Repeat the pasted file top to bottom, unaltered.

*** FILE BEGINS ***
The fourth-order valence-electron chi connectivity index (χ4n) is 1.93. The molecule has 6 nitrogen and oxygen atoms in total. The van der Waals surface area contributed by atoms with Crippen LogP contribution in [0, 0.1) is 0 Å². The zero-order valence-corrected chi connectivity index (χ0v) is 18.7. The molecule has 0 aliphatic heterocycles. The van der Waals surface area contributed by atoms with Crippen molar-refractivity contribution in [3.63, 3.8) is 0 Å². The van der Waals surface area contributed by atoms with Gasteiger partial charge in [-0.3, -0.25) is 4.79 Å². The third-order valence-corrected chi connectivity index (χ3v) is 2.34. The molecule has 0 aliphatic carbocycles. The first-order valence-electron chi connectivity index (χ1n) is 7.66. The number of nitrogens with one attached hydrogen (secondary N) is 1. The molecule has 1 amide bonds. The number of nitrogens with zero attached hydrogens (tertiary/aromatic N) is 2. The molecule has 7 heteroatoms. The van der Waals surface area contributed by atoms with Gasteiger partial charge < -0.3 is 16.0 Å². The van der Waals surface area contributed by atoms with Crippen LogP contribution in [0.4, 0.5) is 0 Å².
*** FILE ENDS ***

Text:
The fourth-order valence-electron chi connectivity index (χ4n) is 1.93. The molecule has 6 nitrogen and oxygen atoms in total. The van der Waals surface area contributed by atoms with Crippen LogP contribution in [0, 0.1) is 0 Å². The zero-order valence-corrected chi connectivity index (χ0v) is 18.7. The molecule has 0 aliphatic heterocycles. The van der Waals surface area contributed by atoms with Crippen molar-refractivity contribution in [3.63, 3.8) is 0 Å². The van der Waals surface area contributed by atoms with Gasteiger partial charge in [-0.3, -0.25) is 4.79 Å². The third-order valence-corrected chi connectivity index (χ3v) is 2.34. The molecule has 0 aliphatic carbocycles. The first-order valence-electron chi connectivity index (χ1n) is 7.66. The number of nitrogens with one attached hydrogen (secondary N) is 1. The molecule has 1 amide bonds. The number of nitrogens with zero attached hydrogens (tertiary/aromatic N) is 2. The molecule has 7 heteroatoms. The van der Waals surface area contributed by atoms with Gasteiger partial charge < -0.3 is 16.0 Å². The van der Waals surface area contributed by atoms with Crippen LogP contribution in [0.4, 0.5) is 0 Å².